The Hennepin County Board has declined to raise its pay for the next two years, saving the county a projected $40,000. But at least one commissioner, who voted against the move, said it was a political ploy in an election year.

The motion was offered a few weeks before Election Day by Commissioner Peter McLaughlin, who was facing a serious challenge in his bid for re-election. McLaughlin told his colleagues it was the fiscally responsible thing to do, given the county's current budget constraints.

Commissioner Mike Opat cast the lone dissenting vote, saying the vote wasn't even necessary because each commissioner has to submit a letter to accept a raise to ensure transparency and personal accountability.

"When I was first elected, commissioners used to play games with their salaries. Zero in election years, larger increases to catch up in other years," said Opat, who has served on the board since 1993.

In protest, Opat said, he started the system of tying board raises to salary increases for county employees, to be awarded a year later. "That totally transparent system was in place for more than a dozen years, until the recent vote. An unfortunate return to the past," he said in an interview.

McLaughlin said that he had been considering proposing a board pay freeze for several months. As reasons to reject the pay bump, he cited the loss of 200 human services division employees through attrition, the development of a huge homeless camp in south Minneapolis, the ongoing affordable housing crisis and a 5.25 percent property tax increase.

The board also froze the salaries of County Attorney Mike Freeman and outgoing Sheriff Rich Stanek.

"It was time for the elected officials to take a vote to reflect our concern and understanding for the problems people are having. We get paid a decent amount of money for the work we do," said McLaughlin, who was defeated Tuesday by Angela Conley after nearly 28 years on the board.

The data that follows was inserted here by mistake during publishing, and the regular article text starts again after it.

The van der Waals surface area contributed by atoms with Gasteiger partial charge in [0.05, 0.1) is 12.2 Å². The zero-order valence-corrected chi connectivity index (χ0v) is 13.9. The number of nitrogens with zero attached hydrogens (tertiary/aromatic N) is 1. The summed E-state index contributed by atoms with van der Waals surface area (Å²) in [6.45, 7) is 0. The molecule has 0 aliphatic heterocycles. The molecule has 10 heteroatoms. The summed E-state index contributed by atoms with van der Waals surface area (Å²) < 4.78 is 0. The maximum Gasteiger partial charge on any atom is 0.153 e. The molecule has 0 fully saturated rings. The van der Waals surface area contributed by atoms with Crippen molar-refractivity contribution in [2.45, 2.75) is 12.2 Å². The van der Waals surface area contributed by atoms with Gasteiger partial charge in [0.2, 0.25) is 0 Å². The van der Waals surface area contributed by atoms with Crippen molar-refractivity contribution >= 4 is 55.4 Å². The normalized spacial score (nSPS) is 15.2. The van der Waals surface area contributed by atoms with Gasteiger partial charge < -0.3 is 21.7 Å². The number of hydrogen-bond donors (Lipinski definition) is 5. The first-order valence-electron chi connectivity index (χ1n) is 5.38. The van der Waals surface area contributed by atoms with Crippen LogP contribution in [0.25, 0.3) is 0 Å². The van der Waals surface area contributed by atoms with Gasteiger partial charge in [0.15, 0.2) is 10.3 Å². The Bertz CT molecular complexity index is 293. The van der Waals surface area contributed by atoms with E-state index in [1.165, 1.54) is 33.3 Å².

Hennepin County commissioners make $113,566 a year. In comparison, Ramsey County commissioners make $92,423 annually and Anoka County commissioners make $67,488.

The board rejected a 2.5 percent pay increase, determined by what increase was negotiated for the county's 9,000 employees. For 2019 and 2020, that raise would have been about $3,000 each year. The board last froze its pay in 2013.

State law requires that commissioners adopt a pay raise before the general election. As board chairwoman, Commissioner Jan Callison is required to bring the pay increase request to the board.

She raised the matter at the Oct. 25 board meeting, followed by McLaughlin's motion to decline the pay raise. Callison said labor negotiations usually conclude in the fall, giving the board a short window before they have to vote on their raise.

"There was a fairly robust discussion whether it was appropriate to take a salary increase," said Callison. "We felt it wasn't appropriate to take the adjustment."

Commissioner Debbie Goettel said her colleagues had been "talking in the hallways" for several weeks about possibly not accepting a salary adjustment. She wasn't concerned about the timing of the vote, saying it made a statement to county employees that the board cares.

"We are spending more money on addiction and mental health services, and we asking departments to do more with less," she said. "We can forgo a raise for a couple of years."